From: Olivier Bornet <Olivier.B<ornet@id...>  20050415 07:57:41
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Hello all, > Yes, this is Numeric/numarray slicing, not list slicing. When you get > some time, you should read the pdf Numeric or numarray documentation. > It's comprehensive and very good. Thanks for all the answers. I'm now looking at the numarray/numeric documentation as suggested. Good day, and thanks again. Olivier =20 . __ . ___ __.  Olivier Bornet Olivier.Bornet@... / / ` / / / / /  IDIAP http://www.idiap.ch/~bornet/ / / / / // /'  CP 592 http://www.idiap.ch/~bornet/pgp/ / /__.' / / / /  CH1920 Martigny PGPkey: 0xC53D9218 
From: Chris Barker <Chris.B<arker@no...>  20050414 16:17:33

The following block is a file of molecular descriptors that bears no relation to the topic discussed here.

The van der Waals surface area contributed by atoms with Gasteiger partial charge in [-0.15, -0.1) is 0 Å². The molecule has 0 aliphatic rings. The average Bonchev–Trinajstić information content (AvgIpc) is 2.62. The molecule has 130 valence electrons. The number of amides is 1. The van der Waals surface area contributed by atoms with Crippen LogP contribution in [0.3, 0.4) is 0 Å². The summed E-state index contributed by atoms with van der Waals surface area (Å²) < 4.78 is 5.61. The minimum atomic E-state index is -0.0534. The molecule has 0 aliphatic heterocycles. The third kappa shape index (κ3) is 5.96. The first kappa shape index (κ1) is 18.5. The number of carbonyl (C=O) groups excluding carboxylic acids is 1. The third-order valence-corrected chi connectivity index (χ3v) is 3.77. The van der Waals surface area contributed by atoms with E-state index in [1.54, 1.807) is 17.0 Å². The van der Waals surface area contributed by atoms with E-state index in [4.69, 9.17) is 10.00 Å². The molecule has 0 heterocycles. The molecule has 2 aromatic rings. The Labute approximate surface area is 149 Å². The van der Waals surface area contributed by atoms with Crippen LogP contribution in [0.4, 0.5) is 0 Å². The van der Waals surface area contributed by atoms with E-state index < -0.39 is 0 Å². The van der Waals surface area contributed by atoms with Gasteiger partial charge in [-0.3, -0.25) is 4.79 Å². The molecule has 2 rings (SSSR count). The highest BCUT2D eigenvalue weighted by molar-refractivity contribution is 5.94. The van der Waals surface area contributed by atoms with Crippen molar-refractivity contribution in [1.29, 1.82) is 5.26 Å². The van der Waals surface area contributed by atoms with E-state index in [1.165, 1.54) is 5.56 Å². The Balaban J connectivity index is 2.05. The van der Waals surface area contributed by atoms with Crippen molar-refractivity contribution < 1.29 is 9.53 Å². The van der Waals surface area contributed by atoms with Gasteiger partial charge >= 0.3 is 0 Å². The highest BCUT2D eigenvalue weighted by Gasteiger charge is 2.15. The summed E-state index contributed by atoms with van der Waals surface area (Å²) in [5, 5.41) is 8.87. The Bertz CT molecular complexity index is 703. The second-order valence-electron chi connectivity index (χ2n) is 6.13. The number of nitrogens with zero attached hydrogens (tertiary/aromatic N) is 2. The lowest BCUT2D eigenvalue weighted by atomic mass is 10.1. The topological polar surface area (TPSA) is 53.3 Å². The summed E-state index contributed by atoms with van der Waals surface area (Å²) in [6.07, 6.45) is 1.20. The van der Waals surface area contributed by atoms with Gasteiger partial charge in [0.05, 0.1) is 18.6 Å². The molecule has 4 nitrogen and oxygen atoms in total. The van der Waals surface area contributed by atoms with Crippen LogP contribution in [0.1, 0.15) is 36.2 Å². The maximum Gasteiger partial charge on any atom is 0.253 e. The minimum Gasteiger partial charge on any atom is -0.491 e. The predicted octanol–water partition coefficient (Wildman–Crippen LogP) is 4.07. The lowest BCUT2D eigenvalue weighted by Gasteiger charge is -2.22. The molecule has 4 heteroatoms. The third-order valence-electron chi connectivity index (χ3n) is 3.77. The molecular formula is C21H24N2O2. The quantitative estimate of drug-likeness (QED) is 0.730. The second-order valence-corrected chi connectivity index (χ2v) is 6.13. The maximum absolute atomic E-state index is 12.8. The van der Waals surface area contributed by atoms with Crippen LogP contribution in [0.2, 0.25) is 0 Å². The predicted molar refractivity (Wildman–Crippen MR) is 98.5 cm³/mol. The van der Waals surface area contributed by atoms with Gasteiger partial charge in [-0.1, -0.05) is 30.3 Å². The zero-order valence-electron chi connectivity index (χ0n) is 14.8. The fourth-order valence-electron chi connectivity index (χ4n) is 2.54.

Olivier Bornet wrote: > This is exactly what I'm searching for. But this is not really a Python > syntax... The coma in the square brackets is not standard for lists. > Maybe this come from the array type ? Yes, it does. I you are doing anything MATLABy with Python, you really want to know about either numarray or Numeric. numarray is a little bot more like MATLAB (it allows array indexing), and Numeric has better performance with small arrays, but either will do for most uses. It looks like we're on the way to a grand unification of the two anyway. Make sure you go find the docs f0or the package you choose, and read through them, I think you'll like them a lot! By the way: aside from the looping, when you do: x = A[i][j] rather than: x = A[i,j] there is a performance hit because the first version is creating a new array out of A[i], then indexing into that, rather than just indexing directly into the 2d (or more d) array. This is particularly pronounced with numarray, as the array creation overhead is larger than with Numeric. Chris  Christopher Barker, Ph.D. Oceanographer NOAA/OR&R/HAZMAT (206) 5266959 voice 7600 Sand Point Way NE (206) 5266329 fax Seattle, WA 98115 (206) 5266317 main reception Chris.Barker@...